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Til Death Do Us Part – Second Circuit Vacates Deceased Former New York State Senator’s Criminal Fine and Special Assessment under the Common Law Doctrine of Abatement

In United States v. Libous, 15-3979 (2nd Cir. May 30, 2017) (Katzmann, Winter, Stein), the Second Circuit vacated the jury conviction of former New York State Senator Thomas W. Libous’ and remanded the case to the district court for dismissal of the indictment and an order to return the $50,000 fine and $100 special assessment to the decedent’s estate.  The short story is that if you die while your appeal is pending, any fine is revoked; if your fine was paid, then the amount is returned to the decedent’s estate.  The Court invites Congress to enact legislation if it is dissatisfied with the result created by this common law rule.

Libous, who was convicted in 2015 of making false statements to the FBI in violation of 18 U.S.C. § 1001, was in the process of appealing his own conviction when he died of prostate cancer.  After his death, Libous’ executrix moved the court to withdraw his pending appeal, vacate the underlying conviction, and remand for dismissal of the indictment and the return of the paid fine and special assessment.  This request was consistent with the doctrine of abatement, which the panel described:  “[W]hen a convicted defendant dies while pursuing an appeal of right, his conviction abates, the underlying indictment is dismissed, and his estate is relieved of any obligation to pay a criminal fine imposed at sentence.”  This rule of law applied to vacate the conviction of the notorious Kenneth Lay, the Chairman and CEO of Enron Corporation, who died after conviction but prior to sentencing.  Former Patriots Tight End Aaron Hernandez, who committed suicide while his conviction was on appeal, also had his conviction abated.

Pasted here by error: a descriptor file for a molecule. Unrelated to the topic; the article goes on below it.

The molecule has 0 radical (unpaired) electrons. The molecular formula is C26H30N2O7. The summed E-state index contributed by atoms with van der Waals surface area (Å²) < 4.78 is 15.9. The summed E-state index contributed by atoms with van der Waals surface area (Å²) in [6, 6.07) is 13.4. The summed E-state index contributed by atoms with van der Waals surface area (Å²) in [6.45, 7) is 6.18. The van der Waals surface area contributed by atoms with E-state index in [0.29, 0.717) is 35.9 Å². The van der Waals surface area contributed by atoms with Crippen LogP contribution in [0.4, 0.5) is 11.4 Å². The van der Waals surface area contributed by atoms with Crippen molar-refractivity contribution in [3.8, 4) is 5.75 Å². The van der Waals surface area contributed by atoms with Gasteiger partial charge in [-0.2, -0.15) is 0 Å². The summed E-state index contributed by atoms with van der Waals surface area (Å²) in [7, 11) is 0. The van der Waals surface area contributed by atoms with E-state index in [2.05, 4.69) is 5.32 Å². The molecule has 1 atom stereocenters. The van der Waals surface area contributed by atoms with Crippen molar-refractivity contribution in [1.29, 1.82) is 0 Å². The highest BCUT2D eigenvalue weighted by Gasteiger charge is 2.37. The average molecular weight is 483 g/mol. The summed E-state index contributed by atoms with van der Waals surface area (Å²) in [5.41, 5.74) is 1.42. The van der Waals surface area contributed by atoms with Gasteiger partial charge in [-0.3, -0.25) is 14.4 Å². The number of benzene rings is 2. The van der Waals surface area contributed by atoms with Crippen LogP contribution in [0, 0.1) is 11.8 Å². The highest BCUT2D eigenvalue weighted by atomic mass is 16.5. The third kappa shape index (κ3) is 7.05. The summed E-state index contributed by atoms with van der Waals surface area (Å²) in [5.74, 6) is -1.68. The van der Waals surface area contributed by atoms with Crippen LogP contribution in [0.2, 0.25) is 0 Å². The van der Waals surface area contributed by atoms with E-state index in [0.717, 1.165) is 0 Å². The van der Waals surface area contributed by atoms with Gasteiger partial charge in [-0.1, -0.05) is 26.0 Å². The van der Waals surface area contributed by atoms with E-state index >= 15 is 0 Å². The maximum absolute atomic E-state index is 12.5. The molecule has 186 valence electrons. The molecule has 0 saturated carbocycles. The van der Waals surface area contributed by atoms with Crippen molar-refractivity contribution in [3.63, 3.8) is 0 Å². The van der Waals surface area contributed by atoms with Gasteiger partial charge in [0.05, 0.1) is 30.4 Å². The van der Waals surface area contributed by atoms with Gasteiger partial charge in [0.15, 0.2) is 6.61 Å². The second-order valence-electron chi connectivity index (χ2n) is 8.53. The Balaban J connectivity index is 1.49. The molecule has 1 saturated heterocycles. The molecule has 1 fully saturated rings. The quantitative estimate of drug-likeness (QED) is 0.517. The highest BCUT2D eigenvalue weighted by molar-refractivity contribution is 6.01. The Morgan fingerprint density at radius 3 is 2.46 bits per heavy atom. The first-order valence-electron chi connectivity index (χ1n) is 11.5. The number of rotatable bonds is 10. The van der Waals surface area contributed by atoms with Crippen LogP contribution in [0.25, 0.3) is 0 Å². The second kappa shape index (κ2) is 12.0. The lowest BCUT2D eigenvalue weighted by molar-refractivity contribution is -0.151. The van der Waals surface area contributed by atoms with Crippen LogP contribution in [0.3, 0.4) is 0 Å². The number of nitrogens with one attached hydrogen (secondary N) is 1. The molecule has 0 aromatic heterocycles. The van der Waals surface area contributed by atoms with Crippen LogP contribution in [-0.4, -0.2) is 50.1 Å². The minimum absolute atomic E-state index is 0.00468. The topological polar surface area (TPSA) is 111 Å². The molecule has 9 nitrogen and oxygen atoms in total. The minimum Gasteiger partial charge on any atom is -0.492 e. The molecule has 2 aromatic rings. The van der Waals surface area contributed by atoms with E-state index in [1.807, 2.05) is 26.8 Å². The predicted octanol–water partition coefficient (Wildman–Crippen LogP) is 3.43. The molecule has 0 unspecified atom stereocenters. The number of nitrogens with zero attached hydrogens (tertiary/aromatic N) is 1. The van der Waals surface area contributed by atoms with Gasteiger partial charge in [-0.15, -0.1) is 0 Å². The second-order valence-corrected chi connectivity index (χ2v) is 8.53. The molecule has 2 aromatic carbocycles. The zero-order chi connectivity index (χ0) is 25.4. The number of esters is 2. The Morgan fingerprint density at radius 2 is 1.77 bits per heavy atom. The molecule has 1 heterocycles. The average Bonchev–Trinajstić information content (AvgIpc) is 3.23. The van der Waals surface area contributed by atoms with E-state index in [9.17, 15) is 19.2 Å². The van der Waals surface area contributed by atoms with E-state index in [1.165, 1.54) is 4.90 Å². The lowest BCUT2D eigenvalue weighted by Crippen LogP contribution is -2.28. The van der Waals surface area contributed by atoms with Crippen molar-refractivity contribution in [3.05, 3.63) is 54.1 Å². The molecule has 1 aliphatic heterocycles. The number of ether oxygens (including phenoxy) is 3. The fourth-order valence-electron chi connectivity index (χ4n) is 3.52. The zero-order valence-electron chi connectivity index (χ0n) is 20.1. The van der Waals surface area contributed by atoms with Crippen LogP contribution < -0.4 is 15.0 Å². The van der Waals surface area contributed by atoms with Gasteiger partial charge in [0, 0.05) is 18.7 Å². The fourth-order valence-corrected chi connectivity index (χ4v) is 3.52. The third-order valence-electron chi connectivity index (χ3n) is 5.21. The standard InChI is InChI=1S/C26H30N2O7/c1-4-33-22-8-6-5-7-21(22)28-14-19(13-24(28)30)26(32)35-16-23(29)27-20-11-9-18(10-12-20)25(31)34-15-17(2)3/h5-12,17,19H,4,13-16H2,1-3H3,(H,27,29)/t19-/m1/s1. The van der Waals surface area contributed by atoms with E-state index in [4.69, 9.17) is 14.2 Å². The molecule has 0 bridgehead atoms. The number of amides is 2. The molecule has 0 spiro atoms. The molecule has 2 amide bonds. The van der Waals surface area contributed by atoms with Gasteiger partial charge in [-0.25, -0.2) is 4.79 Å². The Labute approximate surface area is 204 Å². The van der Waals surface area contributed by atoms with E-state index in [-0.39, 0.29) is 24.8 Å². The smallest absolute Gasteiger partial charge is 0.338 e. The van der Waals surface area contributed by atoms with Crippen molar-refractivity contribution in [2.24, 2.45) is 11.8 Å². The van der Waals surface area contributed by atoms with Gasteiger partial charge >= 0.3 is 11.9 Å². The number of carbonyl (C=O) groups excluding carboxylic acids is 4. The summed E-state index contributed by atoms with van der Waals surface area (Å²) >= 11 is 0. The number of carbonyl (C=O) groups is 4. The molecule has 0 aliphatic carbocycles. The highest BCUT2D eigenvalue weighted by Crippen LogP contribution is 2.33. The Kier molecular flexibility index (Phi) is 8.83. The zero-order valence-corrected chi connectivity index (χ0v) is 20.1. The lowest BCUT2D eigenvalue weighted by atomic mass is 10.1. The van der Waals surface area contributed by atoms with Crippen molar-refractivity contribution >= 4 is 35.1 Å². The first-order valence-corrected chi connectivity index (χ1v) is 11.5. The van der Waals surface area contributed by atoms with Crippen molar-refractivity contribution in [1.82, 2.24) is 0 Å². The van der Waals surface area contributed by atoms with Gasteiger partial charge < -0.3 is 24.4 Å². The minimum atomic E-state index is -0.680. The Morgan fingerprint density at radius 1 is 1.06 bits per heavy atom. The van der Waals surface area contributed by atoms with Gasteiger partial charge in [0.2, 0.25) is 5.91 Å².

While the government consented to vacating the underlying conviction and dismissing the indictment, it opposed the estate’s request to return the $50,000 paid fine and $100 special assessment.  The government argued, inter alia, that under the common law, policies underlying abatement do not support the abatement of a paid fine.  The court disagreed, relying on Nelson v. Colorado, 137 S. Ct. 1249 (2017), which held that once a criminal conviction is invalidated, the state is required to refund fees and restitution associated with the conviction.  Although Nelson involved a defendant whose conviction was reversed on appeal, the same result applied here because under the doctrine of abatement, Libous’ conviction was abated, leading to the dismissal of the charges.

Moreover, the court explained that “a criminal conviction is not final until resolution of the defendant’s appeal as a matter of right.”  Id. at 6. (quoting United States v. Logal, 106 F.3d 1547, 1552 (11th Cir. 1997).  Since the appeal was pending at the time of Libous’ death, under the common law doctrine of abatement as interpreted by this court, when a convicted defendant dies while his direct appeal as of right is pending, the deceased defendant’s estate is entitled to the return of a criminal fine, even if the fine was paid before the defendant’s death.  Notwithstanding its holding, the court it invites Congress to address any undesirable outcome that may be created by the common law rule of abatement ab initio

-By Cassye Cole and Harry Sandick